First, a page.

Your Kindness Will Lead You to Success

I am not impressed by someone’s ability to intimidate, cajole, persuade, manipulate, overpower or overwhelm others. No, what impresses me most are the people who have the ability to do these things, but who choose instead to let kindness lead them to success.

Once upon a time, a colleague of mine – frustrated by an assistant who couldn’t move as fast as he wanted – pulled her into his office and unleashed five minutes of verbal abuse before he fired her. She ran out in tears, and he came out with a big smile. “That felt SO good,” he said.

He viewed this incident as a success. I saw this as evidence that he was kind to people only as long as they did exactly what he asked. Otherwise, he cared not one whit about them.

It’s easy to yell and threaten, but these behaviors are signs of weakness, not strength. Strong people don’t lose control of their emotions. Skilled fighters say that once you lose your temper, you have lost the fight. Your vision narrows and you become dangerously impulsive. If losing your temper is a weakness for fighters, it is a deadly flaw for professionals.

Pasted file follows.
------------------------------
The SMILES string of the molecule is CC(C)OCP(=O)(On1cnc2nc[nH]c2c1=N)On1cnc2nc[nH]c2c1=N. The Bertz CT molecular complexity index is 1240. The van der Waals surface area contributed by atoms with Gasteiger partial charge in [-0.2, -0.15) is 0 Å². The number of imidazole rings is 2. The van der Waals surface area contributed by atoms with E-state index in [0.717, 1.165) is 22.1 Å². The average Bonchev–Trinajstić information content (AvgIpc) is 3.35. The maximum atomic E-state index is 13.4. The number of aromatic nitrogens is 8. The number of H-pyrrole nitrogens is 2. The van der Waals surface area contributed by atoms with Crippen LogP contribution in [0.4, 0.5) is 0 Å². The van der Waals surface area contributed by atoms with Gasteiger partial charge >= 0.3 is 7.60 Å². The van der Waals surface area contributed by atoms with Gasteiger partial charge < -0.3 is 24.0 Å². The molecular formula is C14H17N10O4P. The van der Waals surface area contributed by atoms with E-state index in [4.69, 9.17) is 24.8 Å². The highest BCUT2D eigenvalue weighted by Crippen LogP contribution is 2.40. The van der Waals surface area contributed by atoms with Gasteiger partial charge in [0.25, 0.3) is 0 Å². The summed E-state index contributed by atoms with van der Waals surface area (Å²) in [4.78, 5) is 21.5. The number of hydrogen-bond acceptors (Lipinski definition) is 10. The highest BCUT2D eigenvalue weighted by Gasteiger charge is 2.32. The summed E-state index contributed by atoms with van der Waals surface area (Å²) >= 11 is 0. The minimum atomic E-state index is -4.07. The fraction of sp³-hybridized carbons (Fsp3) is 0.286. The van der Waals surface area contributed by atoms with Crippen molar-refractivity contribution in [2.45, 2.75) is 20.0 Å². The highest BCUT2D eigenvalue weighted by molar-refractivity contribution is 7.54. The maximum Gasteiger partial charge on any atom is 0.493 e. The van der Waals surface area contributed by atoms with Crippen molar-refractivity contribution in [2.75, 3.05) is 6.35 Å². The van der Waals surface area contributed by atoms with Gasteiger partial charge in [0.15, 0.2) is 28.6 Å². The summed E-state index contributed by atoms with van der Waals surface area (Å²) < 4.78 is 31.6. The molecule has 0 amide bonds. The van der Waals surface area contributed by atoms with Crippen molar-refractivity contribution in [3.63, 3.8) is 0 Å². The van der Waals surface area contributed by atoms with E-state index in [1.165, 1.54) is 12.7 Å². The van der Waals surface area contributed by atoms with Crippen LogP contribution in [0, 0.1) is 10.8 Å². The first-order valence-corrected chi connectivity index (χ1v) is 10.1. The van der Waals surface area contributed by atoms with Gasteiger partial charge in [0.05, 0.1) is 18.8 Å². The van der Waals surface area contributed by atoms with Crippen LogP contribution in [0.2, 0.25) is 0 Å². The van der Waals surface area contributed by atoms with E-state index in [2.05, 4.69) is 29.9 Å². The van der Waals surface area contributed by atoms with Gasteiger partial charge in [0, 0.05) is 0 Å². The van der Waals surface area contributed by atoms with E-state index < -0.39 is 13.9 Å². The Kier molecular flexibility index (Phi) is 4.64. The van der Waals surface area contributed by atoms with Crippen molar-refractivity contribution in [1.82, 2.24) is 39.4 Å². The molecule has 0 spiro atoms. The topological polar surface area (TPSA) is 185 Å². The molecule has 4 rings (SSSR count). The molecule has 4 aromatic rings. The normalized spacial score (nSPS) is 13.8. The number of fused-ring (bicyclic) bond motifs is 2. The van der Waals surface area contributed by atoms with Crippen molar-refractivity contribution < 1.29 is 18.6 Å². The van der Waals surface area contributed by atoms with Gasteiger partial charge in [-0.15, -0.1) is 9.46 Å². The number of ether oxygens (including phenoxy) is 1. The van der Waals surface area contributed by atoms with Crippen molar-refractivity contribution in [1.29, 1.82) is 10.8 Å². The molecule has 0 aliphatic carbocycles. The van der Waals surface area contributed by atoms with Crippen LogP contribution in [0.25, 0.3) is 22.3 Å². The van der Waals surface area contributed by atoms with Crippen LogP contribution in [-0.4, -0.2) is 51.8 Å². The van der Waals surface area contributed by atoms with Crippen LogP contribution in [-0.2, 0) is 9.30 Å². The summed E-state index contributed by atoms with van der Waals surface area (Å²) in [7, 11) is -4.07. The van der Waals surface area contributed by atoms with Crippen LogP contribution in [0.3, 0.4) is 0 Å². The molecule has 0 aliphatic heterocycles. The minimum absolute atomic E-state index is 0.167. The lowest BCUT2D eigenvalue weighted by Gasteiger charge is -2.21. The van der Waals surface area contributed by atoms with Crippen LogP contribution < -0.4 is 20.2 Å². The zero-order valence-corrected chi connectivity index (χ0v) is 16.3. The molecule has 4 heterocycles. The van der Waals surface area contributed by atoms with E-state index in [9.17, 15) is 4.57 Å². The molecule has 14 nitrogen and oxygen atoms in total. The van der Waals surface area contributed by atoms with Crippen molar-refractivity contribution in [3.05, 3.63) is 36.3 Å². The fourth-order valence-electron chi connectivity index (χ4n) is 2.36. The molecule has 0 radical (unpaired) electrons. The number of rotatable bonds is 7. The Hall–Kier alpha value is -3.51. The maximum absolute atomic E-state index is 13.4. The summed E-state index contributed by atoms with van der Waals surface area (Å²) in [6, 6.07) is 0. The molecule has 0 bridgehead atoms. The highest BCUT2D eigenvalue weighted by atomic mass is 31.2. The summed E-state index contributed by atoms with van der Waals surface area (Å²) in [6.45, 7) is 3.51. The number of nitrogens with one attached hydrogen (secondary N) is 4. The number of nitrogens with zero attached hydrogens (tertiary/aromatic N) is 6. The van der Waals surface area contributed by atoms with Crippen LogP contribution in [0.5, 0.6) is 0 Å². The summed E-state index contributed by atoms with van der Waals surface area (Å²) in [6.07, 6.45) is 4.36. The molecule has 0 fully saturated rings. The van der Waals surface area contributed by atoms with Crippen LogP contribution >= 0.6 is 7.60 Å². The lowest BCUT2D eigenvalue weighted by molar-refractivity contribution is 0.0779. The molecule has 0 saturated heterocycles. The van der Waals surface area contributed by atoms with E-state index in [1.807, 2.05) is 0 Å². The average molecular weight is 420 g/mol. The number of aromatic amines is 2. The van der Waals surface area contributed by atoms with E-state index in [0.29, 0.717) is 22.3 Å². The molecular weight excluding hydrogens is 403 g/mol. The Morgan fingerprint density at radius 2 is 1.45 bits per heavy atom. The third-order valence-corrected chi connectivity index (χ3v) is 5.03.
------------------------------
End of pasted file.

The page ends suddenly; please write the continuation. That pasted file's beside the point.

Kindness fosters more kindness. It opens eyes instead of closing them. It is contagious, and it feels wonderful.

Kindness does NOT equal weakness. Quite the contrary. It takes tremendous strength to be kind to someone who is slowing you down or who thinks differently than you do. But kindness bridges such gaps, and brings out the talent hidden in so many people.

Luis Benitez, who has 32 times summited the Seven Summits – the tallest mountains on each continent – told me that kindness and compassion are essential elements to overcome the horrible physical and mental challenges he encounters while climbing.

For example, if you see someone limping on a day when you have to reach the next camp, you can curse their weakness, or you can stop for 20 minutes and bandage their feet so they can keep up with you for the rest of the climb.

It takes discipline and foresight to break your stride to help another, but helping a person close to you will almost always be in your long-term interest.

By being kind, you can find success. In my experience, it is the wisest – and toughest – strategy of them all. I have seen your future, and it is…

From now on, your kindness will lead you to success.”

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